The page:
Prominent Civil Rights Activists to Join Students, Faculty, and Community at Teach-In and Town Hall about Trayvon Martin Tragedy
Event will Shed Light on Legal and Political Issues in the U.S. Criminal Justice System
FOR IMMEDIATE RELEASE
WASHINGTON, D.C., April 4, 2012 – The Black Law Students Association (BLSA) at American University Washington College of Law will host a teach-in and important legal discussion about the Trayvon Martin case, Monday, April 9. The program will feature a legal analysis of the issues, remarks by several high-profile civil rights experts and activists, including Benjamin Jealous, president and CEO of the NAACP, followed by a lively town hall discussion.
The controversial case surrounding the death of Trayvon Martin has captured national and international attention, and has raised numerous legal and political questions about the American criminal justice system. Participants from across the nation are expected to join the town hall meeting and following discussion via live webcast.
At the event, the law school’s Black Law Students Association will also host a letter-writing campaign to Attorney General Eric Holder to bring to light issues of racial profiling, prosecutorial discretion, and race-relations across the nation.
"As future attorneys, it is necessary for us to be pioneers in the legal community and to recognize miscarriages of justice in our criminal justice system,” said Black Law Students Association leaders and organizers of the event, Bethany Peak (president), Justin Clayton (vice president), and Preston Mitchum (member). “Trayvon Martin is one of many examples used to highlight the overarching problem of our judicial system. Because of racial profiling, prosecutorial discretion, and refusal to discuss race-relations across the nation, communities of color will continue to experience discrimination.”
“We decided to do this event because like many of our past and present leaders, it was time to take a stand for victims who never receive a voice. We pray for Trayvon Martin and his family and hope they get the justice that they deserve."
This event is sponsored by the Black Law Students Association (BLSA) in collaboration with the Program on Law and Government and the Center for Human Law & Humanitarian Rights at American University Washington College of Law, The Modern American, and other groups to be confirmed.
Media interested in attending should contact Megan Smith, (202) 274-4276.
Schedule of Events
10-11:45 a.m. - Teach-In and Q & A
- Lia Epperson, professor, American University Washington College of Law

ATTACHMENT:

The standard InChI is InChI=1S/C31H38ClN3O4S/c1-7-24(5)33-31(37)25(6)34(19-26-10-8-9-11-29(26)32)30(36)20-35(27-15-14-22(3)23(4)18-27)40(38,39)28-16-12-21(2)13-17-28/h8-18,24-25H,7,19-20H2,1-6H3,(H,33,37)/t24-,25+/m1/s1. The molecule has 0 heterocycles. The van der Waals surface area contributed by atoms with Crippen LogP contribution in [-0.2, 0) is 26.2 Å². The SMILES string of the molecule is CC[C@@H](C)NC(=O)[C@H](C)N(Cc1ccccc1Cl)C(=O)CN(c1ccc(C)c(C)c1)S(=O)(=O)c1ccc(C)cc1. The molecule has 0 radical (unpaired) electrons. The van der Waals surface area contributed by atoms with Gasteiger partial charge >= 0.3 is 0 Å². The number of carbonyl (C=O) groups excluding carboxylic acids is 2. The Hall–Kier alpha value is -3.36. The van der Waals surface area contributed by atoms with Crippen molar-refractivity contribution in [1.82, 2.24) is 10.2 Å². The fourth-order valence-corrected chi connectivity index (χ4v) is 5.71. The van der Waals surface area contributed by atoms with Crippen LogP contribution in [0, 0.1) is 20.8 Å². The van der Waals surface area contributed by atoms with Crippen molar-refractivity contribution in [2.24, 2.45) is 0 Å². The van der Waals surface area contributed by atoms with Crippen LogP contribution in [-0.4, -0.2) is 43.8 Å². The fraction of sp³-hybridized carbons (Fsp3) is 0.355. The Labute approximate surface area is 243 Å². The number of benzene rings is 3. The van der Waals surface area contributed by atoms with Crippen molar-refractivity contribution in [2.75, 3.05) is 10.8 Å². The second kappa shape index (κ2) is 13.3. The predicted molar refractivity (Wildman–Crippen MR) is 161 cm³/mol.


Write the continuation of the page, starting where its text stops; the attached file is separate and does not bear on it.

- Darren Hutchinson, professor, American University Washington College of Law
- Andy Taslitz, professor, American University Washington College of Law
- Cynthia Jones, professor, American University Washington College of Law
- Amanda Frost, professor, American University Washington College of Law
- Hadar Harris, executive director, Center for Human Rights & Humanitarian Law, American University Washington College of Law
Noon - Town Hall Meeting (with audience and live webcast participation)
- Benjamin Jealous, president and CEO, NAACP
- Laura Murphy, director of the Washington Legislative office, ACLU
- Barbara Arnwine, executive director, National Lawyer’s Committee for Civil Rights
- Jamin Raskin, Maryland State Senator; professor, American University Washington College of Law
- Glenn Ivey, former state’s attorney, Prince George's County, Maryland
- William Yeomans, professor, American University Washington College of Law; former deputy assistant attorney general, Civil Rights Division, Department of Justice
1:30 - Discussion of Action Going Forward: “Where do we go from here?”
- Led by the Black Law Students Association (BLSA)
About American University Washington College of Law
In 1896, American University Washington College of Law became the first law school in the country founded by women. More than 100 years since its founding, this law school community is grounded in the values of equality, diversity, and intellectual rigor. The law school's nationally and internationally recognized programs (in clinical legal education, trial advocacy, international law, and intellectual property to name a few) and dedicated faculty provide its 1700 JD, LL.M., and SJD students with the critical skills and values to have an immediate impact as students and as graduates, in Washington, DC and around the world. For more information, visit wcl.american.edu.